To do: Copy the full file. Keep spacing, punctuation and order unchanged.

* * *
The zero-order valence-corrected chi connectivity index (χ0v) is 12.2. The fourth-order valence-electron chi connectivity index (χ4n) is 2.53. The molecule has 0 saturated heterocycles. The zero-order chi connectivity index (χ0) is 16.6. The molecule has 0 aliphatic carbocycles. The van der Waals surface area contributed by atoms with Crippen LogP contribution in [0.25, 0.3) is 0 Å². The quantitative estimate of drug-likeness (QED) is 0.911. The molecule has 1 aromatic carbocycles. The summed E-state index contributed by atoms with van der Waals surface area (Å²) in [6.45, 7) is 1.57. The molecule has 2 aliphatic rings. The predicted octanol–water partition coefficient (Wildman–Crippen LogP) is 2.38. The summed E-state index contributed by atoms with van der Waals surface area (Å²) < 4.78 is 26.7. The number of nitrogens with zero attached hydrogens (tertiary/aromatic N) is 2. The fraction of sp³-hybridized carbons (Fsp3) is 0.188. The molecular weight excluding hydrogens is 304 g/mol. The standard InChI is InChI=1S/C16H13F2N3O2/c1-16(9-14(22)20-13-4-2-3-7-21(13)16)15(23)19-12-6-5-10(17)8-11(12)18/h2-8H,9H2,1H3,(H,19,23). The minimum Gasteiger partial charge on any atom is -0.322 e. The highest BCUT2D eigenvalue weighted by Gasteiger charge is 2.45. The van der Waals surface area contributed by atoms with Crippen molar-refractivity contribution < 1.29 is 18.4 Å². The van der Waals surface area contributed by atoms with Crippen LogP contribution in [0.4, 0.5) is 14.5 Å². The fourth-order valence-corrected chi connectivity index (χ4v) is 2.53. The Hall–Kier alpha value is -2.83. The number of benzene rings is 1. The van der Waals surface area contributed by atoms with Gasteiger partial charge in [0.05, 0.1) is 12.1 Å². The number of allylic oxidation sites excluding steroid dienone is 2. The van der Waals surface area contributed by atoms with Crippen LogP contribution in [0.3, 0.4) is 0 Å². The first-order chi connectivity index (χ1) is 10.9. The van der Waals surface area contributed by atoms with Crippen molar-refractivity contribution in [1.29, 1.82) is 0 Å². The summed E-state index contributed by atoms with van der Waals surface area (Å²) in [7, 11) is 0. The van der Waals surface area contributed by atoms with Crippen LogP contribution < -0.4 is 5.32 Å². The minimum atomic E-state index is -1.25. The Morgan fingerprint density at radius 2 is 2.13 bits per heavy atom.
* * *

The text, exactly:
The zero-order valence-corrected chi connectivity index (χ0v) is 12.2. The fourth-order valence-electron chi connectivity index (χ4n) is 2.53. The molecule has 0 saturated heterocycles. The zero-order chi connectivity index (χ0) is 16.6. The molecule has 0 aliphatic carbocycles. The van der Waals surface area contributed by atoms with Crippen LogP contribution in [0.25, 0.3) is 0 Å². The quantitative estimate of drug-likeness (QED) is 0.911. The molecule has 1 aromatic carbocycles. The summed E-state index contributed by atoms with van der Waals surface area (Å²) in [6.45, 7) is 1.57. The molecule has 2 aliphatic rings. The predicted octanol–water partition coefficient (Wildman–Crippen LogP) is 2.38. The summed E-state index contributed by atoms with van der Waals surface area (Å²) < 4.78 is 26.7. The number of nitrogens with zero attached hydrogens (tertiary/aromatic N) is 2. The fraction of sp³-hybridized carbons (Fsp3) is 0.188. The molecular weight excluding hydrogens is 304 g/mol. The standard InChI is InChI=1S/C16H13F2N3O2/c1-16(9-14(22)20-13-4-2-3-7-21(13)16)15(23)19-12-6-5-10(17)8-11(12)18/h2-8H,9H2,1H3,(H,19,23). The minimum Gasteiger partial charge on any atom is -0.322 e. The highest BCUT2D eigenvalue weighted by Gasteiger charge is 2.45. The van der Waals surface area contributed by atoms with Crippen molar-refractivity contribution < 1.29 is 18.4 Å². The van der Waals surface area contributed by atoms with Crippen LogP contribution in [0.4, 0.5) is 14.5 Å². The fourth-order valence-corrected chi connectivity index (χ4v) is 2.53. The Hall–Kier alpha value is -2.83. The number of benzene rings is 1. The van der Waals surface area contributed by atoms with Gasteiger partial charge in [0.05, 0.1) is 12.1 Å². The number of allylic oxidation sites excluding steroid dienone is 2. The van der Waals surface area contributed by atoms with Crippen LogP contribution in [0.3, 0.4) is 0 Å². The first-order chi connectivity index (χ1) is 10.9. The van der Waals surface area contributed by atoms with Crippen molar-refractivity contribution in [1.29, 1.82) is 0 Å². The summed E-state index contributed by atoms with van der Waals surface area (Å²) in [7, 11) is 0. The van der Waals surface area contributed by atoms with Crippen LogP contribution < -0.4 is 5.32 Å². The minimum atomic E-state index is -1.25. The Morgan fingerprint density at radius 2 is 2.13 bits per heavy atom.